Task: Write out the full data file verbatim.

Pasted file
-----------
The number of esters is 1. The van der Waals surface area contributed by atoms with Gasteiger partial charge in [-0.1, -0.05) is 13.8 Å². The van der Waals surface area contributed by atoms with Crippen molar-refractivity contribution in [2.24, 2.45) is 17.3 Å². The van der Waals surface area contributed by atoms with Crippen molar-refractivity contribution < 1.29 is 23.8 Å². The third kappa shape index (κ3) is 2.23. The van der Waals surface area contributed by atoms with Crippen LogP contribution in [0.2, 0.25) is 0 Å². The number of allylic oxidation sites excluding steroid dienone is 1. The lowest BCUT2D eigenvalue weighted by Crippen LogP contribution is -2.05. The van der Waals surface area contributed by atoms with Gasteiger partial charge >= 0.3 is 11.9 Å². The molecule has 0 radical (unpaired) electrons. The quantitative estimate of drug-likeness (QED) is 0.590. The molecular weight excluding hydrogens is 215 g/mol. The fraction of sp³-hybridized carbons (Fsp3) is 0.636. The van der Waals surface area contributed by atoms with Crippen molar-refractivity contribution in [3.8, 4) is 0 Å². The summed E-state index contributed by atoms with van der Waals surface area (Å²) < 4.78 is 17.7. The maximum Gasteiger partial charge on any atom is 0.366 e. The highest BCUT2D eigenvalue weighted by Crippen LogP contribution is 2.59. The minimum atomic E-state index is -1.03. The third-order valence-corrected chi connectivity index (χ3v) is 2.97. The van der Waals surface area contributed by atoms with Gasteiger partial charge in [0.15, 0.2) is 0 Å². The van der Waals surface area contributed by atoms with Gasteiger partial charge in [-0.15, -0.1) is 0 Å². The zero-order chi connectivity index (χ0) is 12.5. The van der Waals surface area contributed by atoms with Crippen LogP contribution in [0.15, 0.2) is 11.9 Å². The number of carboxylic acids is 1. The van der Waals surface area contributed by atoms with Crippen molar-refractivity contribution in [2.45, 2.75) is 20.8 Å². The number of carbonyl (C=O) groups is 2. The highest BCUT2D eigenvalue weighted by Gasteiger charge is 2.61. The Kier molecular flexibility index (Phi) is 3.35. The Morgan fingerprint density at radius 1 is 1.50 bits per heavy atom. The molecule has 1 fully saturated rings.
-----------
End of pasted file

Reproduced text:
The number of esters is 1. The van der Waals surface area contributed by atoms with Gasteiger partial charge in [-0.1, -0.05) is 13.8 Å². The van der Waals surface area contributed by atoms with Crippen molar-refractivity contribution in [2.24, 2.45) is 17.3 Å². The van der Waals surface area contributed by atoms with Crippen molar-refractivity contribution < 1.29 is 23.8 Å². The third kappa shape index (κ3) is 2.23. The van der Waals surface area contributed by atoms with Crippen LogP contribution in [0.2, 0.25) is 0 Å². The number of allylic oxidation sites excluding steroid dienone is 1. The lowest BCUT2D eigenvalue weighted by Crippen LogP contribution is -2.05. The van der Waals surface area contributed by atoms with Gasteiger partial charge >= 0.3 is 11.9 Å². The molecule has 0 radical (unpaired) electrons. The quantitative estimate of drug-likeness (QED) is 0.590. The molecular weight excluding hydrogens is 215 g/mol. The fraction of sp³-hybridized carbons (Fsp3) is 0.636. The van der Waals surface area contributed by atoms with Crippen molar-refractivity contribution in [3.8, 4) is 0 Å². The summed E-state index contributed by atoms with van der Waals surface area (Å²) < 4.78 is 17.7. The maximum Gasteiger partial charge on any atom is 0.366 e. The highest BCUT2D eigenvalue weighted by Crippen LogP contribution is 2.59. The minimum atomic E-state index is -1.03. The third-order valence-corrected chi connectivity index (χ3v) is 2.97. The van der Waals surface area contributed by atoms with Gasteiger partial charge in [0.15, 0.2) is 0 Å². The van der Waals surface area contributed by atoms with Gasteiger partial charge in [-0.15, -0.1) is 0 Å². The zero-order chi connectivity index (χ0) is 12.5. The van der Waals surface area contributed by atoms with Crippen LogP contribution in [0.15, 0.2) is 11.9 Å². The number of carboxylic acids is 1. The van der Waals surface area contributed by atoms with Crippen molar-refractivity contribution in [2.45, 2.75) is 20.8 Å². The number of carbonyl (C=O) groups is 2. The highest BCUT2D eigenvalue weighted by Gasteiger charge is 2.61. The Kier molecular flexibility index (Phi) is 3.35. The Morgan fingerprint density at radius 1 is 1.50 bits per heavy atom. The molecule has 1 fully saturated rings.